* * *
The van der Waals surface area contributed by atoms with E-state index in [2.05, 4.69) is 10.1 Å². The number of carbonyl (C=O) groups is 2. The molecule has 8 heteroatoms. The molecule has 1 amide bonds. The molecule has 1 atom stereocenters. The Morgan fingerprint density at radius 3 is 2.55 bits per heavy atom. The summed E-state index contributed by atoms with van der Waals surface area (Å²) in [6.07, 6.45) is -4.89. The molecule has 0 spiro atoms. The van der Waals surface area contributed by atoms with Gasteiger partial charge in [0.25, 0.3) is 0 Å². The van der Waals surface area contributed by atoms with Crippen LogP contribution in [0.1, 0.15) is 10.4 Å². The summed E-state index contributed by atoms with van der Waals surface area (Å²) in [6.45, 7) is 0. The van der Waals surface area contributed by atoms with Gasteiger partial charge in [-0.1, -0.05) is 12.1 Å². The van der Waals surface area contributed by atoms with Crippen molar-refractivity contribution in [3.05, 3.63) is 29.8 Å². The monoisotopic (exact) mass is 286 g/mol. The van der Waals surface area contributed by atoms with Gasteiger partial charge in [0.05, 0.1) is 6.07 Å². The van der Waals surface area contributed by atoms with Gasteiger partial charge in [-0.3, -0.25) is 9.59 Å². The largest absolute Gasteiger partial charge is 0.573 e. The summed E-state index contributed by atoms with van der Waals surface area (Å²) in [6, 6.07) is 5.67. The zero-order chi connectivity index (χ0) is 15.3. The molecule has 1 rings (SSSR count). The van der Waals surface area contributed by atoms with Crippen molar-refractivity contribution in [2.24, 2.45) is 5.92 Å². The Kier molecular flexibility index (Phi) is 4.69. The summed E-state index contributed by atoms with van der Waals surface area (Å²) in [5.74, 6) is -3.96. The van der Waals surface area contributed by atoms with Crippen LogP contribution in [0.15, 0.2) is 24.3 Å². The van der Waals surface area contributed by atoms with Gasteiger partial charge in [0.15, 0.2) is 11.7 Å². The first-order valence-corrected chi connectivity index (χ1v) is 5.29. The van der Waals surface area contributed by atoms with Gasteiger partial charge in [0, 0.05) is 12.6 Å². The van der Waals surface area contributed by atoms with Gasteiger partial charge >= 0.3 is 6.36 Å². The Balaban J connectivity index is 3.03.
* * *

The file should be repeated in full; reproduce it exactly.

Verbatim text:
The van der Waals surface area contributed by atoms with E-state index in [2.05, 4.69) is 10.1 Å². The number of carbonyl (C=O) groups is 2. The molecule has 8 heteroatoms. The molecule has 1 amide bonds. The molecule has 1 atom stereocenters. The Morgan fingerprint density at radius 3 is 2.55 bits per heavy atom. The summed E-state index contributed by atoms with van der Waals surface area (Å²) in [6.07, 6.45) is -4.89. The molecule has 0 spiro atoms. The van der Waals surface area contributed by atoms with Gasteiger partial charge in [0.25, 0.3) is 0 Å². The van der Waals surface area contributed by atoms with Crippen LogP contribution in [0.1, 0.15) is 10.4 Å². The summed E-state index contributed by atoms with van der Waals surface area (Å²) in [6.45, 7) is 0. The van der Waals surface area contributed by atoms with Gasteiger partial charge in [-0.1, -0.05) is 12.1 Å². The van der Waals surface area contributed by atoms with Crippen molar-refractivity contribution in [3.05, 3.63) is 29.8 Å². The monoisotopic (exact) mass is 286 g/mol. The van der Waals surface area contributed by atoms with Gasteiger partial charge in [0.05, 0.1) is 6.07 Å². The van der Waals surface area contributed by atoms with Gasteiger partial charge in [-0.3, -0.25) is 9.59 Å². The largest absolute Gasteiger partial charge is 0.573 e. The summed E-state index contributed by atoms with van der Waals surface area (Å²) in [6, 6.07) is 5.67. The zero-order chi connectivity index (χ0) is 15.3. The molecule has 1 rings (SSSR count). The van der Waals surface area contributed by atoms with Crippen molar-refractivity contribution in [2.24, 2.45) is 5.92 Å². The Kier molecular flexibility index (Phi) is 4.69. The summed E-state index contributed by atoms with van der Waals surface area (Å²) in [5.74, 6) is -3.96. The van der Waals surface area contributed by atoms with Crippen LogP contribution in [0.15, 0.2) is 24.3 Å². The van der Waals surface area contributed by atoms with Gasteiger partial charge in [0.15, 0.2) is 11.7 Å². The first-order valence-corrected chi connectivity index (χ1v) is 5.29. The van der Waals surface area contributed by atoms with Gasteiger partial charge in [0, 0.05) is 12.6 Å². The van der Waals surface area contributed by atoms with Gasteiger partial charge >= 0.3 is 6.36 Å². The Balaban J connectivity index is 3.03.